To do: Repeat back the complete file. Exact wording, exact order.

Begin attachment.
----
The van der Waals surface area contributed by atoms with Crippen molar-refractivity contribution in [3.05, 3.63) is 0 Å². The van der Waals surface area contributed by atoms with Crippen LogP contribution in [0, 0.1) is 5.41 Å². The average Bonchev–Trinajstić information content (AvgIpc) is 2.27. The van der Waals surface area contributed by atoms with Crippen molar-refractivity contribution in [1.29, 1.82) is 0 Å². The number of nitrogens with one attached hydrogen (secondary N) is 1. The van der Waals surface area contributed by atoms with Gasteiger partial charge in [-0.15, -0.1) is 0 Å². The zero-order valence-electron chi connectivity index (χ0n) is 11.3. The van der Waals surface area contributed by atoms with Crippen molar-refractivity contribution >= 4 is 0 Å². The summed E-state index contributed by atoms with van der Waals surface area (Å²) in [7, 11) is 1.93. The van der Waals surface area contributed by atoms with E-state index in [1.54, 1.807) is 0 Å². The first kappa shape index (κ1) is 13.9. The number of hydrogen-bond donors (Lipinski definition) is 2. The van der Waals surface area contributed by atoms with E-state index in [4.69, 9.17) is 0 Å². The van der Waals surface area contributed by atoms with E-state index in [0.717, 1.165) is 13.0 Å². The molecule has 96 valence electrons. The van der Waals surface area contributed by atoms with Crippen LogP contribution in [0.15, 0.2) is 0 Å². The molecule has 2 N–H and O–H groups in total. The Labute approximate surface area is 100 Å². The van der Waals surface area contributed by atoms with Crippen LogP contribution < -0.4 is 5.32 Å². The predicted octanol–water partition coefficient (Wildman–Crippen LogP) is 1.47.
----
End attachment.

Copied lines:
The van der Waals surface area contributed by atoms with Crippen molar-refractivity contribution in [3.05, 3.63) is 0 Å². The van der Waals surface area contributed by atoms with Crippen LogP contribution in [0, 0.1) is 5.41 Å². The average Bonchev–Trinajstić information content (AvgIpc) is 2.27. The van der Waals surface area contributed by atoms with Crippen molar-refractivity contribution in [1.29, 1.82) is 0 Å². The number of nitrogens with one attached hydrogen (secondary N) is 1. The van der Waals surface area contributed by atoms with Gasteiger partial charge in [-0.15, -0.1) is 0 Å². The zero-order valence-electron chi connectivity index (χ0n) is 11.3. The van der Waals surface area contributed by atoms with Crippen molar-refractivity contribution >= 4 is 0 Å². The summed E-state index contributed by atoms with van der Waals surface area (Å²) in [7, 11) is 1.93. The van der Waals surface area contributed by atoms with E-state index in [1.54, 1.807) is 0 Å². The first kappa shape index (κ1) is 13.9. The number of hydrogen-bond donors (Lipinski definition) is 2. The van der Waals surface area contributed by atoms with E-state index in [4.69, 9.17) is 0 Å². The van der Waals surface area contributed by atoms with E-state index in [0.717, 1.165) is 13.0 Å². The molecule has 96 valence electrons. The van der Waals surface area contributed by atoms with Crippen LogP contribution in [0.15, 0.2) is 0 Å². The molecule has 2 N–H and O–H groups in total. The Labute approximate surface area is 100 Å². The van der Waals surface area contributed by atoms with Crippen LogP contribution < -0.4 is 5.32 Å². The predicted octanol–water partition coefficient (Wildman–Crippen LogP) is 1.47.